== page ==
Sarah has blogged about this at Harry's Place, but I'll add my tuppence-worth to what she says. Giles Fraser is playing the political philosopher today. He explains why he isn't a liberal. First thus:
What I take to be the essence of liberalism is a belief that individual freedom and personal autonomy are the fundamental moral goods. But I don't buy this. What we need is a much more robust commitment to the common good, to the priority of community. It is intellectual laziness and a form of cheating to think we can always have both.
And then thus:
For socialists, Christians and other religious denominations, the community precedes the individual in so far as the individual is shaped by and responsible to something wider than itself.
Note that in the first passage Fraser speaks of a priority of community (under the heading of the 'common good') over individual, insists that the demands of the common good must be given their place. In the second passage, he again makes community primary, as shaping the individual and his or her responsibilities.
He either doesn't know what he's saying or else he's underwriting a sinister form of precedence that could be used to justify any form of trampling on the interests of human individuals. For, unless one recognizes that individual freedom, personal autonomy, more generally, the fundamental needs and interests of individual persons, are themselves the proper and original source for conceiving any type of 'common good', one leaves no restraints upon what the common good may be said to be. There have always been plenty of people in positions of power, or aspirants to power, ready to lay this down as they define it. But what else can a common good consist of than the component goods of the individuals belonging to the community to which Fraser wants to give precedence? A fundamental moral good that seeks to bypass these should be treated with suspicion.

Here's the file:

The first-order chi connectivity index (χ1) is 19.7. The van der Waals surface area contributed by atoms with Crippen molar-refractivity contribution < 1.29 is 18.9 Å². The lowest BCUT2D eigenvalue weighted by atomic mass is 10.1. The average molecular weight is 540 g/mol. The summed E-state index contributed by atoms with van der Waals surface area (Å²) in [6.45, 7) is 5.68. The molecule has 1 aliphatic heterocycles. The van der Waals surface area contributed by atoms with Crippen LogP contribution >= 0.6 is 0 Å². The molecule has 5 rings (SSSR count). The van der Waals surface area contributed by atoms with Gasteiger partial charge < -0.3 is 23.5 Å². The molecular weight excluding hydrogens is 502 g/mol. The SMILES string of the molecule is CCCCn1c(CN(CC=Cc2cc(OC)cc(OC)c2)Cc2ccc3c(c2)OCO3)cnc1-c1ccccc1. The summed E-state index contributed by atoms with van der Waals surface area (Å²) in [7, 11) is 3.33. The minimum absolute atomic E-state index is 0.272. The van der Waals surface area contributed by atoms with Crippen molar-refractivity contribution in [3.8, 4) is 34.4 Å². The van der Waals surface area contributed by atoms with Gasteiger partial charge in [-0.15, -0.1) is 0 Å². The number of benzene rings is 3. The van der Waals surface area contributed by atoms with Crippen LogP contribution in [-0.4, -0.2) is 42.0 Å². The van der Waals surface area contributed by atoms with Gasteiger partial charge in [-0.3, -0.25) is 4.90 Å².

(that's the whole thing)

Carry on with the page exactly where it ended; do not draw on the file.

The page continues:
And if Fraser meant only to argue for some balance between individual and collective interests, then he should have expressed himself more carefully. Making light of individual freedom and personal autonomy should by now have had its day, even among socialists, even among those who want to emphasize the value of community.